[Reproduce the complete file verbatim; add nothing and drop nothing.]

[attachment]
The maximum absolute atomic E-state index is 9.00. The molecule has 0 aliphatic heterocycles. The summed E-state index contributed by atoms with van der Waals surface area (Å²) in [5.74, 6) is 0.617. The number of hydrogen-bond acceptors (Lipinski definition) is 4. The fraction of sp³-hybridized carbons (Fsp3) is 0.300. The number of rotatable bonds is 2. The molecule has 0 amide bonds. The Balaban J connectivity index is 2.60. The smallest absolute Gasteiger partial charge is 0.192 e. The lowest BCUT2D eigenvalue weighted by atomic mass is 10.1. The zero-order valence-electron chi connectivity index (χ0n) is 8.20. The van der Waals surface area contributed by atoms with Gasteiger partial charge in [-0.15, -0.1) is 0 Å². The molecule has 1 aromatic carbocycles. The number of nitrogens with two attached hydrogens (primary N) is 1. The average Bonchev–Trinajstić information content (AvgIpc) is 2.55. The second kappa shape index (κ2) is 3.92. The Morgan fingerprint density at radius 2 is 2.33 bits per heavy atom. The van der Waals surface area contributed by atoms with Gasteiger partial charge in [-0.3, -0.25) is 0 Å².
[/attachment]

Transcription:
The maximum absolute atomic E-state index is 9.00. The molecule has 0 aliphatic heterocycles. The summed E-state index contributed by atoms with van der Waals surface area (Å²) in [5.74, 6) is 0.617. The number of hydrogen-bond acceptors (Lipinski definition) is 4. The fraction of sp³-hybridized carbons (Fsp3) is 0.300. The number of rotatable bonds is 2. The molecule has 0 amide bonds. The Balaban J connectivity index is 2.60. The smallest absolute Gasteiger partial charge is 0.192 e. The lowest BCUT2D eigenvalue weighted by atomic mass is 10.1. The zero-order valence-electron chi connectivity index (χ0n) is 8.20. The van der Waals surface area contributed by atoms with Gasteiger partial charge in [-0.15, -0.1) is 0 Å². The molecule has 1 aromatic carbocycles. The number of nitrogens with two attached hydrogens (primary N) is 1. The average Bonchev–Trinajstić information content (AvgIpc) is 2.55. The second kappa shape index (κ2) is 3.92. The Morgan fingerprint density at radius 2 is 2.33 bits per heavy atom. The van der Waals surface area contributed by atoms with Gasteiger partial charge in [-0.3, -0.25) is 0 Å².